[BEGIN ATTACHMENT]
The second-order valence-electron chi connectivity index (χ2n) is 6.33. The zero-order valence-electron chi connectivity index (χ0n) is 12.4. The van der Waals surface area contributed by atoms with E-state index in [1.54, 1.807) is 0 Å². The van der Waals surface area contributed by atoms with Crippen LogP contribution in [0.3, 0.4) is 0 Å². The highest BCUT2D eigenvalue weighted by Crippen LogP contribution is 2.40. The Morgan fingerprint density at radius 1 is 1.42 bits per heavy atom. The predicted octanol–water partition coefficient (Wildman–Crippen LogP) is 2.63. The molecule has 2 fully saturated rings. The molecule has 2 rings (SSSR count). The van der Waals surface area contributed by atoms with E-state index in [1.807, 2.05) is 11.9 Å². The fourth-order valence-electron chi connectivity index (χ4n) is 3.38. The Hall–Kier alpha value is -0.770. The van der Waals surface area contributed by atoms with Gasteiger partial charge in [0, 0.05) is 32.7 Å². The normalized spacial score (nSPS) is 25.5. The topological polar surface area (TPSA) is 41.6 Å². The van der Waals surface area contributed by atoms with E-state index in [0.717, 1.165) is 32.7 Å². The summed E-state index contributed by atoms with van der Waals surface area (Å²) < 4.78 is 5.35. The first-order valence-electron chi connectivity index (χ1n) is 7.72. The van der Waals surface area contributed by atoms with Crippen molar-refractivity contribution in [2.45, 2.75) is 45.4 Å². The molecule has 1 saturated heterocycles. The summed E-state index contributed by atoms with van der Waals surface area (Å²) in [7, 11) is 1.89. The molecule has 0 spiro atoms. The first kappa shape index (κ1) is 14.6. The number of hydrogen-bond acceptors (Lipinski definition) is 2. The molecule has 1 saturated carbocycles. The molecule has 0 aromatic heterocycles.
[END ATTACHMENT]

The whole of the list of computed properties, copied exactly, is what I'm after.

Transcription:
The second-order valence-electron chi connectivity index (χ2n) is 6.33. The zero-order valence-electron chi connectivity index (χ0n) is 12.4. The van der Waals surface area contributed by atoms with E-state index in [1.54, 1.807) is 0 Å². The van der Waals surface area contributed by atoms with Crippen LogP contribution in [0.3, 0.4) is 0 Å². The highest BCUT2D eigenvalue weighted by Crippen LogP contribution is 2.40. The Morgan fingerprint density at radius 1 is 1.42 bits per heavy atom. The predicted octanol–water partition coefficient (Wildman–Crippen LogP) is 2.63. The molecule has 2 fully saturated rings. The molecule has 2 rings (SSSR count). The van der Waals surface area contributed by atoms with E-state index in [1.807, 2.05) is 11.9 Å². The fourth-order valence-electron chi connectivity index (χ4n) is 3.38. The Hall–Kier alpha value is -0.770. The van der Waals surface area contributed by atoms with Gasteiger partial charge in [0, 0.05) is 32.7 Å². The normalized spacial score (nSPS) is 25.5. The topological polar surface area (TPSA) is 41.6 Å². The van der Waals surface area contributed by atoms with E-state index in [0.717, 1.165) is 32.7 Å². The summed E-state index contributed by atoms with van der Waals surface area (Å²) < 4.78 is 5.35. The first-order valence-electron chi connectivity index (χ1n) is 7.72. The van der Waals surface area contributed by atoms with Crippen molar-refractivity contribution in [2.45, 2.75) is 45.4 Å². The molecule has 1 saturated heterocycles. The summed E-state index contributed by atoms with van der Waals surface area (Å²) in [7, 11) is 1.89. The molecule has 0 spiro atoms. The first kappa shape index (κ1) is 14.6. The number of hydrogen-bond acceptors (Lipinski definition) is 2. The molecule has 1 saturated carbocycles. The molecule has 0 aromatic heterocycles.